"I believe in Lean," says Struhar, who has a background in finance and manufacturing cost operations. "There is a requirement by our customers that we provide year-over-year cost reduction. For us to deliver this without sacrificing our margins, this can only be accomplished through a Lean oriented work place. Eliminating waste in our operations allows us to reduce our costs and increase our capacity, and allows us to take more volume and achieve our financial goals. During this latest kaizen event we identified that by standardizing work instructions, improving 5S applications and developing off-line setup SMED operations we could significantly improve setup times and reduce downtime."

Sharing success


Cortegra believes in open lines of communication with everyone on staff. "We have a good group, and it's important to communicate with them," Struhar notes. "We have monthly plant meetings, and everyone knows where we are from a performance standpoint. I speak frankly and openly; I don't hide our results; they all know where we stand. We have a success-sharing program, and last year, through our operating results, all employees participated in it. Our success was driven by our cost savings achieved through Lean implementation. It was communicated all along how our performance was doing, the importance of being leaner and cost efficient. They all know the score. They know that this isn't easy. There's no such thing as easy in the economic environment we are in right now. They appreciate the openness and we all share in our success."

One of Cortegra's Aquaflex flexo presses
The company prides itself on its on-boarding process: the effort expended on new customers to bring them on board comfortably and with confidence in their supplier. "We rally as a team when we get a new opportunity," says Struhar. "We set up a project team and get everyone involved. With so many customers, first impressions are so important.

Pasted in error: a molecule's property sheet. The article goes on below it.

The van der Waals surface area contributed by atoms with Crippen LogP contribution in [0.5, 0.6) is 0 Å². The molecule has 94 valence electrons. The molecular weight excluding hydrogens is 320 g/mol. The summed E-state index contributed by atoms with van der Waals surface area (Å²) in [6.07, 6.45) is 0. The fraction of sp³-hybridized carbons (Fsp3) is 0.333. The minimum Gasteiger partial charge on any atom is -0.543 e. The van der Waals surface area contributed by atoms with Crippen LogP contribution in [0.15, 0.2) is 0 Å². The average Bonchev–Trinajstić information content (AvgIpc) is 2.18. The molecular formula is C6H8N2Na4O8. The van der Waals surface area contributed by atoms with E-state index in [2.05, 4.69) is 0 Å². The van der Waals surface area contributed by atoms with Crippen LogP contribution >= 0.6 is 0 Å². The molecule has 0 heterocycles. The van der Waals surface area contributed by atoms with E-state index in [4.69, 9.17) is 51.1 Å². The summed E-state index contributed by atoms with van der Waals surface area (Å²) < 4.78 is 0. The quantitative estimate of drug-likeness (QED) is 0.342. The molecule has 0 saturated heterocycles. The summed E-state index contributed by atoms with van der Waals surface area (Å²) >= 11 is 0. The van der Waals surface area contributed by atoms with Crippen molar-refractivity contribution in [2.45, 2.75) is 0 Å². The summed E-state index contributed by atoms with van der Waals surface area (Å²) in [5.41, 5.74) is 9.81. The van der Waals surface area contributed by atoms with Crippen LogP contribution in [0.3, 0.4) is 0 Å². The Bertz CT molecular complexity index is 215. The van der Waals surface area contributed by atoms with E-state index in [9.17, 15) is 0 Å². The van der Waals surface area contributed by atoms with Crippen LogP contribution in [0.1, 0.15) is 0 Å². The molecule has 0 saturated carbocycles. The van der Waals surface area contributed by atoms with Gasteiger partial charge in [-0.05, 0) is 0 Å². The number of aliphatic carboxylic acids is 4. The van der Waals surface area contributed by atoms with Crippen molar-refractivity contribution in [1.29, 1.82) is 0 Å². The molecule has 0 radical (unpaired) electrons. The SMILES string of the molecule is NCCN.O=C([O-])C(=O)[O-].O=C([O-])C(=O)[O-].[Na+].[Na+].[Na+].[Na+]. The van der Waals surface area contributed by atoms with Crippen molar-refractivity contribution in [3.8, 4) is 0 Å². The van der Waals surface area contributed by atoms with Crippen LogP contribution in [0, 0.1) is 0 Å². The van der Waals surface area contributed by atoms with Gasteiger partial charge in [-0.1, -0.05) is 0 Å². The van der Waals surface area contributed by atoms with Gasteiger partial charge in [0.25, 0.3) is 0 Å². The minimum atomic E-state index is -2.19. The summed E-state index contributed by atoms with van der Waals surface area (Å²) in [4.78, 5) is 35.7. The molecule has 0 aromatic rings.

"Many times a customer will come to us with a specific need. We chart them, measure them, manage them. We went to one company's facility twice to see our products run on their line. We just want to make sure that everything is right with our products."

Struhar emphasizes that one of Cortegra's main strengths is its wide range of capabilities. "We are one of the few with total redundant capabilities and a real breadth of product lines for secondary packaging. There is not much in secondary packaging that you can think of that we don't do."

The company will design packaging from top to bottom. It will produce bound booklets, catalogs, manuals, and brochures. It will incorporate anti-counterfeit technologies into the packaging, including micro-printing, holography, taggants, threads, frangible papers, and digital watermarks. Cortegra has licensed a process called biometric authentication, which will record the unique fingerprint of the substrate on every piece, at line speed, and store it in a database. "Then you can go out to your distribution chain and you determine if that product was made in your facility or not," says Struhar. "No two are the same."


A Gallus letterpress press
Because it is deeply involved in healthcare products, Cortegra is no stranger to customer audits. "We probably have 30 to 50 customer quality audits a year. Most companies require that they audit every two years. So if you have a base of 100 customers, you have pretty much a steady stream. Your quality systems are tested often by independent outside companies. They almost become your independent audit group."
Conducting business successfully in a field as demanding as healthcare means constant vigilance over cost, quality and innovation.

"The business is out there for companies like Cortegra," says Jim Struhar. "The challenge is to deliver solutions and services at price points that satisfy the customers' needs and achieve the goals of Cortegra. Not at the same price points they were three years ago – not even close. Cortegra has a very good reputation for quality and service – redundant capabilities, multiple locations, everything the customer wants. Now the focus is on our ability to take on larger volumes at lower price points, and Lean operations will be the driving force in accomplishing this."